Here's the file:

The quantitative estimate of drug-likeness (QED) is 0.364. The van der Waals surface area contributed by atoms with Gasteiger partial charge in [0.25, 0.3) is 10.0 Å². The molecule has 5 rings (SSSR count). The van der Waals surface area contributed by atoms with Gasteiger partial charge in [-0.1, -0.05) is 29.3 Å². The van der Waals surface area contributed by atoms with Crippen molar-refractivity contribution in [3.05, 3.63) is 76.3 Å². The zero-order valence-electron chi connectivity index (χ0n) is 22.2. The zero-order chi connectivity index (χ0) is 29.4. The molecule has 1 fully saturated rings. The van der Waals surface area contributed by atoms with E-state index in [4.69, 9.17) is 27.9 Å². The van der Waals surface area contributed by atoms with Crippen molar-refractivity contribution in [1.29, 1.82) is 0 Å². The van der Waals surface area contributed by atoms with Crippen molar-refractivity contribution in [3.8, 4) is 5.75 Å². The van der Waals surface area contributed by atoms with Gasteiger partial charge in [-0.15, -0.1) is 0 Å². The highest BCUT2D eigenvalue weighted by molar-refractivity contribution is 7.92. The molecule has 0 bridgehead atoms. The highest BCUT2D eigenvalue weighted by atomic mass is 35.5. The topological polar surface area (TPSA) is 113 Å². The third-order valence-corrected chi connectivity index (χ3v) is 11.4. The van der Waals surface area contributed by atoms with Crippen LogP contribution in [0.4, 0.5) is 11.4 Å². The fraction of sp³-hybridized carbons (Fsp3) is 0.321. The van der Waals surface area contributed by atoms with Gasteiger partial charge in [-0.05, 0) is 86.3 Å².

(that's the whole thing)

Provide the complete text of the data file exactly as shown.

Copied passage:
The quantitative estimate of drug-likeness (QED) is 0.364. The van der Waals surface area contributed by atoms with Gasteiger partial charge in [0.25, 0.3) is 10.0 Å². The molecule has 5 rings (SSSR count). The van der Waals surface area contributed by atoms with Gasteiger partial charge in [-0.1, -0.05) is 29.3 Å². The van der Waals surface area contributed by atoms with Crippen molar-refractivity contribution in [3.05, 3.63) is 76.3 Å². The zero-order valence-electron chi connectivity index (χ0n) is 22.2. The zero-order chi connectivity index (χ0) is 29.4. The molecule has 1 fully saturated rings. The van der Waals surface area contributed by atoms with E-state index in [4.69, 9.17) is 27.9 Å². The van der Waals surface area contributed by atoms with Crippen molar-refractivity contribution in [1.29, 1.82) is 0 Å². The van der Waals surface area contributed by atoms with Crippen molar-refractivity contribution in [3.8, 4) is 5.75 Å². The van der Waals surface area contributed by atoms with Gasteiger partial charge in [-0.15, -0.1) is 0 Å². The highest BCUT2D eigenvalue weighted by molar-refractivity contribution is 7.92. The molecule has 0 bridgehead atoms. The highest BCUT2D eigenvalue weighted by atomic mass is 35.5. The topological polar surface area (TPSA) is 113 Å². The third-order valence-corrected chi connectivity index (χ3v) is 11.4. The van der Waals surface area contributed by atoms with Crippen LogP contribution in [0.4, 0.5) is 11.4 Å². The fraction of sp³-hybridized carbons (Fsp3) is 0.321. The van der Waals surface area contributed by atoms with Gasteiger partial charge in [-0.05, 0) is 86.3 Å².